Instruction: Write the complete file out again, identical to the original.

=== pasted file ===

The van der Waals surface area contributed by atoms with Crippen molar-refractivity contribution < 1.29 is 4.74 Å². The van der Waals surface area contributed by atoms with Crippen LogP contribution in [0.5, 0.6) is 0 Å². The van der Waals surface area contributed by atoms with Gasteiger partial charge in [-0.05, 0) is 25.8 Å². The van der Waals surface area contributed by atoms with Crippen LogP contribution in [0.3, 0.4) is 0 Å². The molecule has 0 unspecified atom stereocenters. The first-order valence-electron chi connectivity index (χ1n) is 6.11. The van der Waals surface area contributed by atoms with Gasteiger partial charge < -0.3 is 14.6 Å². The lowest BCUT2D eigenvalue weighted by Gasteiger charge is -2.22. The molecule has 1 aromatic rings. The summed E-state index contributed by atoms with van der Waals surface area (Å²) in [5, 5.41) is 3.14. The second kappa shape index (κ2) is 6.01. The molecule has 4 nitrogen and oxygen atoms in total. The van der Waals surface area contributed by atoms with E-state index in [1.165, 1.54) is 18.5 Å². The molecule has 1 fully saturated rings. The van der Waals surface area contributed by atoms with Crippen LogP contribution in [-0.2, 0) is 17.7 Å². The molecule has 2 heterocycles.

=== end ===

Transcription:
The van der Waals surface area contributed by atoms with Crippen molar-refractivity contribution < 1.29 is 4.74 Å². The van der Waals surface area contributed by atoms with Crippen LogP contribution in [0.5, 0.6) is 0 Å². The van der Waals surface area contributed by atoms with Gasteiger partial charge in [-0.05, 0) is 25.8 Å². The van der Waals surface area contributed by atoms with Crippen LogP contribution in [0.3, 0.4) is 0 Å². The molecule has 0 unspecified atom stereocenters. The first-order valence-electron chi connectivity index (χ1n) is 6.11. The van der Waals surface area contributed by atoms with Gasteiger partial charge < -0.3 is 14.6 Å². The lowest BCUT2D eigenvalue weighted by Gasteiger charge is -2.22. The molecule has 1 aromatic rings. The summed E-state index contributed by atoms with van der Waals surface area (Å²) in [5, 5.41) is 3.14. The second kappa shape index (κ2) is 6.01. The molecule has 4 nitrogen and oxygen atoms in total. The van der Waals surface area contributed by atoms with E-state index in [1.165, 1.54) is 18.5 Å². The molecule has 1 fully saturated rings. The van der Waals surface area contributed by atoms with Crippen LogP contribution in [-0.2, 0) is 17.7 Å². The molecule has 2 heterocycles.